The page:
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CASE UPDATE: Bayer Settled Gallbladder Injury Lawsuits
March 15, 2013 - Bayer entered into an agreement to settle lawsuits filed by plaintiffs who claim to have suffered gallbladder injuries from the company's Yasmin and Yaz birth control pills. Bayer agreed to pay up to $24 million to settle gallbladder injury claims consolidated in the U.S. District Court for the Southern District of Illinois, as well as in state courts in California, New Jersey, and Pennsylvania.
Under the agreement, Bayer will pay $2,000 to plaintiffs who suffer gallbladder injuries and $3,000 to individuals who had their gallbladders removed.
At this time, TorHoerman Law is no longer accepting plaintiffs in the Yaz Lawsuit.
Yaz, Yasmin, Beyaz and Ocella (the generic version of those drugs) are referred to as combinational oral contraceptives (OCs) because they contain both estrogen and progestins not found in other OCs. These oral contraceptives contain a type of progestin called drospirenone. Drospirenone is known to carry some health risks not seen with other forms of the hormone which could result in stroke, pulmonary embolism, deep vein thrombosis, gallbladder disease or other life-threatening injuries.
The one-time poster child of birth control prescriptions, Yaz has quickly become one of the riskiest oral contraceptives available.
Released in 2006, it was the top-selling birth control pill in the U.S and was marketed by Bayer as “a quality of life treatment” to combat acne and severe premenstrual depression. Yaz generated sales of nearly $2 billion in its first year alone, making it at one time the leading birth control pill on the market and Bayer HealthCare Pharmaceutical’s top-selling drug.
Bayer positioned Yaz as the “go-to drug brand for women under 35.” Promoted as the choice for women seeking relief from premenstrual symptoms and acne, Yaz’s marketing touted the birth control pill as one with multiple benefits.
“Yaz is the only birth control pill proven to treat the physical and emotional premenstrual symptoms that are severe enough to impact your life,” claimed many of the advertisements; advertising statements that have since been removed.
Bayer also found itself under scrutiny for deceptive claims made while marketing Yaz. In 2008, the FDA said that Yaz was shown not to be effective for common premenstrual symptoms, just a rare and serious form of them and that Yaz’s success was misleadingly overstated. In fact, the FDA sent Bayer a warning letter, citing the company for running two false and misleading television ads about Yaz. According to the letter, the ads overstated the drug’s efficacy, promoted it for conditions like a premenstrual syndrome for which the drug is not approved and minimized serious risks associated with the drug. In February 2009, Bayer agreed to spend $20 million on a corrective advertising campaign to counteract misimpressions created by the original television spots; a lot of money to correct something Bayer either knew or should have known from the beginning.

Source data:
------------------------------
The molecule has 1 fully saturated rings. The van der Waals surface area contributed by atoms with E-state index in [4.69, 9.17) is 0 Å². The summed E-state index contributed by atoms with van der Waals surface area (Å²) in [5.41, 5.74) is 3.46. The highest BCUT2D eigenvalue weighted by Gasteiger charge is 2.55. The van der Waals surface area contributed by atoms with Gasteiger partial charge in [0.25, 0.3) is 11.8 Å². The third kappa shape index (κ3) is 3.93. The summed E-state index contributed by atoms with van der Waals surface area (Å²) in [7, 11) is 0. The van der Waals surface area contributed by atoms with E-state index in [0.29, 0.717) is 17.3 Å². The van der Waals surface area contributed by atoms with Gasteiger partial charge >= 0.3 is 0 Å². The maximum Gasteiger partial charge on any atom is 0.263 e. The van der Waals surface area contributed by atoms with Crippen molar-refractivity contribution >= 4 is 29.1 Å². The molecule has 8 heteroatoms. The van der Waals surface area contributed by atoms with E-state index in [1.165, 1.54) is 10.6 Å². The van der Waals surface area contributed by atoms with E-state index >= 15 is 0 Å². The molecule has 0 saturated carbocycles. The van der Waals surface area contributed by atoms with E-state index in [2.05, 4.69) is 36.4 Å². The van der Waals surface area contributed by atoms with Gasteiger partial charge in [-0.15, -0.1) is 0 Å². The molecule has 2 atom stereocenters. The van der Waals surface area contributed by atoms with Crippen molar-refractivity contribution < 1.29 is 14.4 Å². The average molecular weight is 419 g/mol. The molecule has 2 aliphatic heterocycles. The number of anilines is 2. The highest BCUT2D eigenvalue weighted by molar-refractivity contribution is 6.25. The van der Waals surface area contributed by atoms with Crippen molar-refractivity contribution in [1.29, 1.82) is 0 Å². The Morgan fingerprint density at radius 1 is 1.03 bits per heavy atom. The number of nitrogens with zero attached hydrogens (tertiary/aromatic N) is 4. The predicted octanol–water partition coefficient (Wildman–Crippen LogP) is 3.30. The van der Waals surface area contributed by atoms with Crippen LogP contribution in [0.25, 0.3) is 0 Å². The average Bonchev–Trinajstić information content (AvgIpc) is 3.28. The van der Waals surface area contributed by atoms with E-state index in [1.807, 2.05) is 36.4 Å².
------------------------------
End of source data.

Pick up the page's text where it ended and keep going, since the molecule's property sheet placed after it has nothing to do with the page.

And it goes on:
Instead, recent studies have shown that this marketing was not only misleading but also dangerous. These independent studies have found that Yaz carries higher blood clotting risks than other leading birth control pills.
While all birth controls come with some risk, Yaz is unique in that it contains a hormone called drospirenone that some experts believe may trigger more blood clots than other birth control pills because of elevated levels of potassium in the body.
In March 2011, Bayer announced the results of a large study that offers insight into the increased risk of venous thromboembolism (VTE), or blood clots, when using the Pill. The study notes that the risk of a blood clot is highest during the first year of using the combination oral contraceptives (COC’s such as Yaz), and even higher in the first six months of use, as well as greatest when restarting the same or a different Pill after a four week or greater break.
In October 2011, the FDA released the results of a study of 800,000 women that found women taking Yaz had a 75% greater chance of experiencing a blood clot than women taking the older birth control pills. In addition, BMJ released its own study of 1.2 million Danish women studied over eight years which concluded that women who took birth control pills that contain drospirenone (such as Yaz) were at least twice the risk of venous thromboembolism compared with users of older birth control pills.